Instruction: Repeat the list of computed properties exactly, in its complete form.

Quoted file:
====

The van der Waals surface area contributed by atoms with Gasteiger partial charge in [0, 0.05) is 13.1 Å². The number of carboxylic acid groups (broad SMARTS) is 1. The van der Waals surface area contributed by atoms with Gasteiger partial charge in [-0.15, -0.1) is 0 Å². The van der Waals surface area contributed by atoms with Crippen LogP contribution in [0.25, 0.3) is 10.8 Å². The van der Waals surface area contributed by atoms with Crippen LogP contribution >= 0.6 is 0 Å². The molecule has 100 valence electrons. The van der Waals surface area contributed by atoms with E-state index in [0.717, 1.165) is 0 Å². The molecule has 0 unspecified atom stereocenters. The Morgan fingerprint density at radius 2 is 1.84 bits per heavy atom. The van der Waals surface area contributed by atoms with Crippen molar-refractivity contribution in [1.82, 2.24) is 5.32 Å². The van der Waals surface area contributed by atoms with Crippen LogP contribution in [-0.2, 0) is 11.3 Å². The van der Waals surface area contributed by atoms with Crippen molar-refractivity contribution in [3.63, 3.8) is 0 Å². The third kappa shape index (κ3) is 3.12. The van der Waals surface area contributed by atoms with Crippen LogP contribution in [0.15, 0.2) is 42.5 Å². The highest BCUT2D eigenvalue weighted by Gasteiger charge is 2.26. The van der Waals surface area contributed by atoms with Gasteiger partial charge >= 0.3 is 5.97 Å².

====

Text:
The van der Waals surface area contributed by atoms with Gasteiger partial charge in [0, 0.05) is 13.1 Å². The number of carboxylic acid groups (broad SMARTS) is 1. The van der Waals surface area contributed by atoms with Gasteiger partial charge in [-0.15, -0.1) is 0 Å². The van der Waals surface area contributed by atoms with Crippen LogP contribution in [0.25, 0.3) is 10.8 Å². The van der Waals surface area contributed by atoms with Crippen LogP contribution >= 0.6 is 0 Å². The molecule has 100 valence electrons. The van der Waals surface area contributed by atoms with E-state index in [0.717, 1.165) is 0 Å². The molecule has 0 unspecified atom stereocenters. The Morgan fingerprint density at radius 2 is 1.84 bits per heavy atom. The van der Waals surface area contributed by atoms with Crippen molar-refractivity contribution in [1.82, 2.24) is 5.32 Å². The van der Waals surface area contributed by atoms with Crippen LogP contribution in [-0.2, 0) is 11.3 Å². The van der Waals surface area contributed by atoms with Crippen molar-refractivity contribution in [3.63, 3.8) is 0 Å². The third kappa shape index (κ3) is 3.12. The van der Waals surface area contributed by atoms with Crippen LogP contribution in [0.15, 0.2) is 42.5 Å². The highest BCUT2D eigenvalue weighted by Gasteiger charge is 2.26. The van der Waals surface area contributed by atoms with Gasteiger partial charge >= 0.3 is 5.97 Å².